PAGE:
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Khujista slaying the bird that advises her against marital infidelity, folio from an illustrated manuscript of Tuti-nameh (“Tales of a Parrot”), Mughal painting, c. 1560; in the Cleveland Museum of Art, Ohio. Courtesy of the Cleveland Museum of Art, Ohio

Various bird attributes, real or imagined, have led to their symbolic use in language as in art. Aesop’s fables abound in bird characters. The Physiologus and its descendants, the bestiaries of the Middle Ages, contain moralistic writings that use birds as symbols for conveying ideas but indicate little knowledge of the birds themselves. Supernatural beliefs about birds probably took hold as early as recognition of the fact that some birds were good to eat. Australian Aborigines, for example, drove the black-and-white flycatcher from camp, lest it overhear conversation and carry the tales to enemies. Peoples of the Pacific Islands saw frigate birds as symbols of the Sun and as carriers of omens and frequently portrayed them in their art. The raven—a common symbol of dark prophecy—was the most important creature to the Indians of the Pacific Northwest and was immortalized in Edgar Allan Poe’s poem “The Raven.” Eagles have long been symbols of power and prestige in many parts of the world, including Europe, where their representations are often seen in heraldry. Native Americans sprinkled eagle down before guests as a sign of peace and friendship, and eagle feathers were commonly used in rituals and headdresses. The resplendent quetzal—the national bird of Guatemala, which shares its name with the currency and is a popular motif in art, fabric, and jewelry—was worshipped and deified by the ancient Mayans and Aztecs. Highly symbolic birds include the phoenix, representing resurrection, and the owl, a common symbol of wisdom but also a reminder of death in Native American mythology. The bird in general has long been a common Christian symbol of the transcendent soul, and in medieval iconography a bird entangled in foliage symbolized the soul embroiled in the materialism of the secular world.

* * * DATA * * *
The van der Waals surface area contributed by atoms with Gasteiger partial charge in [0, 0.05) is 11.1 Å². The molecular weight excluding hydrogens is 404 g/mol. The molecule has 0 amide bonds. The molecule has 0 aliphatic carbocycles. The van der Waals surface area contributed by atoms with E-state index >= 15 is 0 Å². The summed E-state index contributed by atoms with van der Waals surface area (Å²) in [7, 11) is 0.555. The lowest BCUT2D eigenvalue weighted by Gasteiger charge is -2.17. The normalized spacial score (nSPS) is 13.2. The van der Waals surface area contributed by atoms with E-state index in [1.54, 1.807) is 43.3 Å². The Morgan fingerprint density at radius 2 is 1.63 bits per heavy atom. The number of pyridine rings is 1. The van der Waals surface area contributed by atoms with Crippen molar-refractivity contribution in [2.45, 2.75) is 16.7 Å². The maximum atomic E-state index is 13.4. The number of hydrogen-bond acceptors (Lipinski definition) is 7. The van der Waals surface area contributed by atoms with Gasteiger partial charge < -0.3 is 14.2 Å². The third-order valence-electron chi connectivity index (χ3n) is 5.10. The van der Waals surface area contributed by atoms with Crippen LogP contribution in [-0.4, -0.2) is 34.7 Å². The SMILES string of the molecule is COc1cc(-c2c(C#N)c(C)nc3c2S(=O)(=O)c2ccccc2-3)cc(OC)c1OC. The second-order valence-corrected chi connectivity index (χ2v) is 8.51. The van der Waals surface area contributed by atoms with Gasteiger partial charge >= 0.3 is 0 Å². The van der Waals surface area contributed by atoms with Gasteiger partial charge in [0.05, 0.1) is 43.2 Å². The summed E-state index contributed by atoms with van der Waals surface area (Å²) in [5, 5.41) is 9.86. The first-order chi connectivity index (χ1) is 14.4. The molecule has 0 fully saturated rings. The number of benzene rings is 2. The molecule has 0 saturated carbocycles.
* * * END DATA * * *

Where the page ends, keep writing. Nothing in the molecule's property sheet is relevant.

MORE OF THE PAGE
In modern times the recreational pleasures of bird-watching have grown in tandem with the rise of environmentalism. Evolving from the American and European “shoot-and-stuff” mania of the 19th century, bird-watching became a sportlike activity based on rapid identification—the rarest being the most rewarding—with the aid of binoculars and spotting scopes. The change from shooting to sighting coincided with campaigns, beginning about 1900, to halt the slaughter of wild birds for food and millinery. Bird-watching was advanced by the publication of excellent field guides and improvements in photography and sound recording. By mid-century the watcher’s enjoyable but rather unsophisticated tallying of “year lists” and “life lists” of species personally observed was being augmented, if not replaced, by interest in careful studies of bird behaviour, migration, ecology, and the like. This trend was abetted by bird banding (called ringing in the United Kingdom) and by such organizations as the British Trust for Ornithology and the National Audubon Society, which coordinate professional and amateur observations and efforts with scientific studies.